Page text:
3.3.3. CO2 Emissions under Different Scenarios

Based on the hypothesis and (5)–(6), the CO2 emissions in China’s transport sector under different scenarios are shown in Figures 810. In BAU scenario, the CO2 emissions are predicted to be 1012.94 Mt in 2015 and 2184.73 Mt in 2020, of which emissions from road transportation will be 654.21 Mt in 2015 and 1670.67 Mt in 2020, accounting for 64.59% and 76.47% of the total. Results show that CO2 emissions from transport sector increase significantly, with the growth rate of 84.84% in 2015 and 298.67% in 2020, respectively, compared with that in 2010. The road transportation is the fastest-growing in CO2 emissions with an annual growth rate of 20.16% while the railway transportation is the lowest-growing in CO2 emissions with an annual growth rate of 5.43%. The living standard of the peasants would rise considerably over the next few decades due to increasing receipts, which led to rapid increase in traffic needs. During the urbanization process, constantly improved and perfect infrastructures for traffic also drive more traffic needs. However, the road transportation is the preferred one because of the convenience and efficiency. The rapid development of road transportation will lead to a large increase in emissions. Compared with the other transportations, railway traffic system is fairly complete and additional railway line is limited. With the increase in speed and the introduction of high speed railway, the energy efficiency of the railway will improve significantly. Therefore, the railway transportation will undergo a smaller increase in emissions.

The CO2 emissions will be 1073.16 Mt in 2015 and 2452.41 Mt in 2020 under scenario 1 and 955.99 Mt in 2015 and 1945.76 Mt in 2020 under scenario 2. It can be seen that the CO2 emissions in scenario 1 are higher than those in BAU scenario and scenario 1.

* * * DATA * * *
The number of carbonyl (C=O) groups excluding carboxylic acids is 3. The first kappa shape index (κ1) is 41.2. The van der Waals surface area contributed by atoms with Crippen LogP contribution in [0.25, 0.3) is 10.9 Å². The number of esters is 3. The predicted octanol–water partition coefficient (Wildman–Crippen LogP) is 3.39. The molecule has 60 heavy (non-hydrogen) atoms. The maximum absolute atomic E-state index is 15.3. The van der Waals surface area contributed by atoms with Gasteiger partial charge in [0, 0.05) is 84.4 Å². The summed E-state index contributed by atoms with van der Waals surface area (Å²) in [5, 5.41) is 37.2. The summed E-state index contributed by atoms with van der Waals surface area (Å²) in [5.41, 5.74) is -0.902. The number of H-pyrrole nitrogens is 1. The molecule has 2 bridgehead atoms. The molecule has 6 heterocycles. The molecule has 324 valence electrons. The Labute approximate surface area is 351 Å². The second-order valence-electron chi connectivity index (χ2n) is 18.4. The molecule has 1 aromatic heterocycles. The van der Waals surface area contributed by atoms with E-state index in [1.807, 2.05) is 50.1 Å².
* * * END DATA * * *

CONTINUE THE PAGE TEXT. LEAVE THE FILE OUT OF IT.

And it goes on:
3.3.4. Emission Reduction Potential

According to the results in Figures 810, emissions reduction in different scenarios is calculated. Results show there is the huge emission reduction potential in China’s transport sector. Under the scenario of moderate emission reduction, CO2 emissions would reduce by 56.96 Mt in 2015 and 238.97 Mt in 2020, accounting for 5.62% and 10.94% of the total, respectively. The accumulated emission reduction during 2013–2020 reaches 872.00 Mt, which is approximately equal to the total emissions in 2014. While the emission reduction will be 117.18 Mt in 2015 and 506.66 Mt in 2020 under the scenario of aggressive emission reduction and the corresponding proportion is 11.56% and 23.19%, respectively. The accumulated emission reduction reaches 1825.97 Mt, which is approximately equal to the total emissions in 2018 and 3 times more than the emissions in 2010. Therefore, the more ambitious measures implemented by government will drive more emissions reductions.

Furthermore, road transportation has the greatest potential for emission reduction. The emission reduction from road transportation accounted for 87.52% of the total under aggressive emission reduction scenario and 93.89% under moderate emission reduction scenario.

4. Conclusions and Policy Implication

In the past decades, China’s transport sector developed rapidly in line with the rapid development of economy. It has led to a substantial increase in transportation services demand. Thus, energy consumption and CO2 emissions have also increased significantly. In this paper, the LMDI method is used to explore the major driving factors to emissions change in China’s transport sector. Moreover, the emissions and reduction potential are evaluated based on scenario analysis.

4.1. Conclusions